As Suffolk residents wake up to the realities of the new state law eliminating bail for almost all misdemeanors and various felonies, dozens of local officials and concerned citizens rallied at the county Corrections Officers Association headquarters today to call on the governor to fix the problem.
Speaking at the rally, organized by Assemblyman Joe DeStefano, was Victor Maldonado, father of Jonathan Armand Flores-Maldonado of Hampton Bays, who was killed in an accident on William Floyd Parkway involving Jordan Randolph of Bellport.
Randolph was released under the new law with no bail even though he was convicted of a misdemeanor DWI in 2011 and felony DWI’s in 2016 and 2018, prosecutors said, and had been arrested earlier this month for interfering with an ignition interlock device, which requires motorists to pass breath-alcohol testing before they can start their car.
“It breaks my heart to know that the man who is accused of killing my son while driving drunk has a long history of drunk driving and was released with no bail thanks to these ridiculous new laws,” said Victor Maldonado, Jonathan’s father. “What is to prevent this repeat offender from getting behind the wheel and destroying another family?”
“Concerned citizens are joining local officials in calling on the governor and the legislators who approved these laws to immediately revise them,” DeStefano said. “We are fighting to make sure these irresponsible bail laws are changed so repeat offenders like Jordan Randolph don’t walk free to cause other tragedies.”
Senate Republican Leader John J. Flanagan said: “The number one priority of any government is to keep its citizens safe. By creating this new bail law, Democrats in the Senate and Assembly have failed that test miserably. I’m pleased to gather today with victims’ families, concerned citizens and my partners in government to urge Democrats to join us in protecting Long Islanders. Now is not the time for small tweaks or minor changes to this new law. It’s time to listen to district attorneys, law enforcement professionals and law-abiding families, and to repeal this new bail law now.”
“These so-called bail reform laws are a huge threat to public safety and many residents are naturally upset,” said Assemblyman Anthony Palumbo at the rally. “These laws were supposed to apply only to ‘non-violent’ crimes, but what we’re seeing are acts of violence with perpetrators released almost immediately.”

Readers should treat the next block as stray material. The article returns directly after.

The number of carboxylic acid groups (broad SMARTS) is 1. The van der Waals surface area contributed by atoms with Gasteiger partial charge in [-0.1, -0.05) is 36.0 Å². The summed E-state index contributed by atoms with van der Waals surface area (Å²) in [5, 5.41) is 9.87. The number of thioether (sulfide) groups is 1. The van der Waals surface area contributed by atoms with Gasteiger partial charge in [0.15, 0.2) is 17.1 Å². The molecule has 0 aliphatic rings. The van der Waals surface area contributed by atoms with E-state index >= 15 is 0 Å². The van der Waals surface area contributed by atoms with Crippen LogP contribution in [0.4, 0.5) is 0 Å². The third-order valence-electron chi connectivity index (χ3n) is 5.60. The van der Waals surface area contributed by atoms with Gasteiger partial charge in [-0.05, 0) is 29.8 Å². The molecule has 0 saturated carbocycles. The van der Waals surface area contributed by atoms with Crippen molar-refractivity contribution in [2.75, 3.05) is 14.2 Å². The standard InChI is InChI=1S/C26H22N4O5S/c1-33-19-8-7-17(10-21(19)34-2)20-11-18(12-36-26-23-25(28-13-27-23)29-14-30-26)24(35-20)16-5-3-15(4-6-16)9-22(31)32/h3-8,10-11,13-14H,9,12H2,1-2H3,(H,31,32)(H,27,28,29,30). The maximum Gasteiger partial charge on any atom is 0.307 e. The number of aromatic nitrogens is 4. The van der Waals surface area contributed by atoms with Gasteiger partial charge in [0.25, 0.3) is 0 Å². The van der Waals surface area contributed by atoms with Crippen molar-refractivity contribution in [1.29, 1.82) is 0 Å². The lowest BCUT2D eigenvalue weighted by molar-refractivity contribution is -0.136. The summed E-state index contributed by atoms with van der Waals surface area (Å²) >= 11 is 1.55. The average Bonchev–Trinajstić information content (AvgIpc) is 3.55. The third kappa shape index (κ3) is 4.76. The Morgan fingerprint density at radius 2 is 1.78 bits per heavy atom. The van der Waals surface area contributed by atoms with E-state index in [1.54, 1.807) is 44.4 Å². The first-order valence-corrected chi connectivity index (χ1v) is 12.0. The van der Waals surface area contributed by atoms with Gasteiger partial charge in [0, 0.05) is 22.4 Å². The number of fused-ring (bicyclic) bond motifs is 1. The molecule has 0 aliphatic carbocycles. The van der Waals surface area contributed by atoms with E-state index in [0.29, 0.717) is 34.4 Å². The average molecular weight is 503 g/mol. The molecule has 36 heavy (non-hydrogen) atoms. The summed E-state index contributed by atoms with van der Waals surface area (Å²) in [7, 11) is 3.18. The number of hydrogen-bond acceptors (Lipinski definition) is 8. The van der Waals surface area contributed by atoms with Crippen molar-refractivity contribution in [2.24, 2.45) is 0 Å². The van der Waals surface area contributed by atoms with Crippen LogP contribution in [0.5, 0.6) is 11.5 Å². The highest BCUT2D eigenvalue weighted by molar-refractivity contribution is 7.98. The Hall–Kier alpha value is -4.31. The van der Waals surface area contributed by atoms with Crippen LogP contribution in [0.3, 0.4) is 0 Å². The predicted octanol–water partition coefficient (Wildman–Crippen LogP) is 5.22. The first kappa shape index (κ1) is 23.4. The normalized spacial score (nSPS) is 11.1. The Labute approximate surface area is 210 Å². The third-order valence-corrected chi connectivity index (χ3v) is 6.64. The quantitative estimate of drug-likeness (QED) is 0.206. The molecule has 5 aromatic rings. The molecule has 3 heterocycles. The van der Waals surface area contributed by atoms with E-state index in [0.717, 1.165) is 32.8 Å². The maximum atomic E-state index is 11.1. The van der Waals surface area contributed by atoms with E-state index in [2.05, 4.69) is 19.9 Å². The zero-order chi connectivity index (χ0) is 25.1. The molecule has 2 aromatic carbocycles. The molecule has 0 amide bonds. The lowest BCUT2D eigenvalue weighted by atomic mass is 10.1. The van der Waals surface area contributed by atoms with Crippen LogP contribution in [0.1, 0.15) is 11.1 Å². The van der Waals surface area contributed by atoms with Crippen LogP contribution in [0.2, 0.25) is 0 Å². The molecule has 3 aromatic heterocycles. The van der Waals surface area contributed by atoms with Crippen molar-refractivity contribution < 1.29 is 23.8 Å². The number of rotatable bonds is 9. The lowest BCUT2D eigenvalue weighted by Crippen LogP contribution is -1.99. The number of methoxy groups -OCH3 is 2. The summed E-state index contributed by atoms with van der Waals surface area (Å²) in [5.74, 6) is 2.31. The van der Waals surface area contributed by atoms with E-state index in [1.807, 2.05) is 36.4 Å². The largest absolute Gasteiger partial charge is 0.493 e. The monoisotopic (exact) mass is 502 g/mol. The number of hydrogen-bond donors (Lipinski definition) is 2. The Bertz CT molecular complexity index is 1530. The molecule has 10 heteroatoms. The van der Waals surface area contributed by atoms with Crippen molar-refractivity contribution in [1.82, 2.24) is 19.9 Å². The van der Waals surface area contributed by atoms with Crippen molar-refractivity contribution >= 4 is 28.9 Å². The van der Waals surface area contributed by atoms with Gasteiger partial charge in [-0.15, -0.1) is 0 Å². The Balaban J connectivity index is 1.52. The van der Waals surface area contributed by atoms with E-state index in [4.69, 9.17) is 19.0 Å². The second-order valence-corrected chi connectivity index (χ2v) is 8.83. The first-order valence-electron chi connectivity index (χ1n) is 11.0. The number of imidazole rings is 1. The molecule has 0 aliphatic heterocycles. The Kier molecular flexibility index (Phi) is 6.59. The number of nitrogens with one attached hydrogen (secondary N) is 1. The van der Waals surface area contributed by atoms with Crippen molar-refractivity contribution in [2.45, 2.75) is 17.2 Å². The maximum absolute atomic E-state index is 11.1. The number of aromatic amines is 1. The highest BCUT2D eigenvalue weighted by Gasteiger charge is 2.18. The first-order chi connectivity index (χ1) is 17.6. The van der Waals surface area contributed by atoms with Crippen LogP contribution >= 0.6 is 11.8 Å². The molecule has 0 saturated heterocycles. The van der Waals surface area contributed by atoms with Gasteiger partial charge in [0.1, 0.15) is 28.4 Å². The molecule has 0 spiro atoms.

“Our entire justice system is being turned upside down,” Louis Viscusi, the Correction Association president, told the crowd. “Now it’s almost impossible for prosecutors to do their jobs, law-enforcement’s daily efforts are hampered and judges are constrained from doing what’s best for our communities. These laws need to be revised now."
Bad examples of the repercussions of the new laws are coming in from all over the state, DeStefano said. Maria “Rosie” Osai, a 35-year-old mother of three was struck and killed by an unlicensed, hit-and-run driver in Rockland County on Christmas Eve. The driver was immediately released without bail pursuant to the new law. There is also the case of Sarah
Tombs, who was shot and killed in April by her live-in boyfriend in Syracuse. He was charged with reckless manslaughter and released last week under the new law.
“As the chairman of the Suffolk County Legislature’s Public Safety Committee, I have a responsibility to help all of our residents. However well-intentioned this new law may have been, it is clearly not working and places citizens at risk,” said Legislator Tom Donnelly.
“Criminal justice changes should be made by criminal justice professionals. I call on Albany to take a step back and put a halt to it until they can find the proper balance between providing fairness and protecting the community.”
Also speaking at the event, was Daniel Levler, president of the Suffolk County Association of Municipal Employees, who noted another problem with the new laws. “Prosecutors now have only 15 days to turn over all evidence in a case, no matter how complex,” he said. “This will put an enormous burden on both employees and the taxpayers as offices struggle to fulfill the new mandates.”
Levler explained that the new discovery laws will make communities less safe as perpetrators, now free with no bail, can quickly access information on victims and witnesses and other details of their crimes. “Imagine having your home robbed by someone who has a number of similar charges pending,” Levler said, “and he is arrested with maps of all of your neighbors and a trunk load of stolen goods and burglar tools? He’s immediately freed on bail and will soon have all of the information on his victims.”
“Criminal justice reform is a major issue and victims’ rights must be part of the reform,” said Jen Harrison of the group, LI/Metro Area Parents & Other Survivors of Murder Victims Outreach. “In this New York, victims have no rights, police are vulnerable and our children are not safe as they roll out the red carpet for convicted criminals.”
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